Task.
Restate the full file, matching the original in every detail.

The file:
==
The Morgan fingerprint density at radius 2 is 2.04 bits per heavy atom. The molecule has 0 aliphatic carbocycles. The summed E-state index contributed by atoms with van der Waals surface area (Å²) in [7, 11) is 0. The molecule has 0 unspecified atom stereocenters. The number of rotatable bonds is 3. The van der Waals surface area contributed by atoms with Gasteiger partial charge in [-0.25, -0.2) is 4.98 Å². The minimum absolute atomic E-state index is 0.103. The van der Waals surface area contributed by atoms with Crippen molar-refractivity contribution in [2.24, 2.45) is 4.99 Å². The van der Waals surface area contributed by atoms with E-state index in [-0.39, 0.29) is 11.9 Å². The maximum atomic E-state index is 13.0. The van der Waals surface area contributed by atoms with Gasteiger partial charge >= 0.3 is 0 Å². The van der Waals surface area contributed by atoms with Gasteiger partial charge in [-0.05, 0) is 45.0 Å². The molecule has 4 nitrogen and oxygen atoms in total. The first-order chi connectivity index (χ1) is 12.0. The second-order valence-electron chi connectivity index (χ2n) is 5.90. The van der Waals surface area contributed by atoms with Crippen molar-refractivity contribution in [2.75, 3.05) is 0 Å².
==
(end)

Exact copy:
The Morgan fingerprint density at radius 2 is 2.04 bits per heavy atom. The molecule has 0 aliphatic carbocycles. The summed E-state index contributed by atoms with van der Waals surface area (Å²) in [7, 11) is 0. The molecule has 0 unspecified atom stereocenters. The number of rotatable bonds is 3. The van der Waals surface area contributed by atoms with Gasteiger partial charge in [-0.25, -0.2) is 4.98 Å². The minimum absolute atomic E-state index is 0.103. The van der Waals surface area contributed by atoms with Crippen molar-refractivity contribution in [2.24, 2.45) is 4.99 Å². The van der Waals surface area contributed by atoms with E-state index in [-0.39, 0.29) is 11.9 Å². The maximum atomic E-state index is 13.0. The van der Waals surface area contributed by atoms with Gasteiger partial charge >= 0.3 is 0 Å². The van der Waals surface area contributed by atoms with Gasteiger partial charge in [-0.05, 0) is 45.0 Å². The molecule has 4 nitrogen and oxygen atoms in total. The first-order chi connectivity index (χ1) is 12.0. The second-order valence-electron chi connectivity index (χ2n) is 5.90. The van der Waals surface area contributed by atoms with Crippen molar-refractivity contribution in [2.75, 3.05) is 0 Å².